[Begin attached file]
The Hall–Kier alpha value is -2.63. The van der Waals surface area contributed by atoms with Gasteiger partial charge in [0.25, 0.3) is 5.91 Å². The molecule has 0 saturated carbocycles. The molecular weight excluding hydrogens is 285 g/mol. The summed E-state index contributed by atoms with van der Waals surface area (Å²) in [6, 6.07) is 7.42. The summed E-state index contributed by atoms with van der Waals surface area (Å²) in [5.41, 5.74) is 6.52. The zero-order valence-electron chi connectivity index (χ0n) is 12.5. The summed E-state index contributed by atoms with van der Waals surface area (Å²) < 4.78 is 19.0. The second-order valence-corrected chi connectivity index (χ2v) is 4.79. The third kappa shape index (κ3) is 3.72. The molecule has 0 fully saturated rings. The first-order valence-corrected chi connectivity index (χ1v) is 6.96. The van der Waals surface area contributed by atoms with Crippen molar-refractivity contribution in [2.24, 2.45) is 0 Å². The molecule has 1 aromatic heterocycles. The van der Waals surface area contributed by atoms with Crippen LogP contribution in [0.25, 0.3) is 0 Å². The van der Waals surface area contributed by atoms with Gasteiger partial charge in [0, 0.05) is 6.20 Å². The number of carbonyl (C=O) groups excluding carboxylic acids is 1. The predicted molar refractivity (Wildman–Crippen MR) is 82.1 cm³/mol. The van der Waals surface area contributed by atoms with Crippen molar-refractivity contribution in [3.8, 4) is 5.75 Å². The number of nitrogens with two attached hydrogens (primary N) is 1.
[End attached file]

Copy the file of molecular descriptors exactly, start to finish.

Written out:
The Hall–Kier alpha value is -2.63. The van der Waals surface area contributed by atoms with Gasteiger partial charge in [0.25, 0.3) is 5.91 Å². The molecule has 0 saturated carbocycles. The molecular weight excluding hydrogens is 285 g/mol. The summed E-state index contributed by atoms with van der Waals surface area (Å²) in [6, 6.07) is 7.42. The summed E-state index contributed by atoms with van der Waals surface area (Å²) in [5.41, 5.74) is 6.52. The zero-order valence-electron chi connectivity index (χ0n) is 12.5. The summed E-state index contributed by atoms with van der Waals surface area (Å²) < 4.78 is 19.0. The second-order valence-corrected chi connectivity index (χ2v) is 4.79. The third kappa shape index (κ3) is 3.72. The molecule has 0 fully saturated rings. The first-order valence-corrected chi connectivity index (χ1v) is 6.96. The van der Waals surface area contributed by atoms with Crippen molar-refractivity contribution in [2.24, 2.45) is 0 Å². The molecule has 1 aromatic heterocycles. The van der Waals surface area contributed by atoms with Crippen LogP contribution in [0.25, 0.3) is 0 Å². The van der Waals surface area contributed by atoms with Gasteiger partial charge in [0, 0.05) is 6.20 Å². The number of carbonyl (C=O) groups excluding carboxylic acids is 1. The predicted molar refractivity (Wildman–Crippen MR) is 82.1 cm³/mol. The van der Waals surface area contributed by atoms with Crippen molar-refractivity contribution in [3.8, 4) is 5.75 Å². The number of nitrogens with two attached hydrogens (primary N) is 1.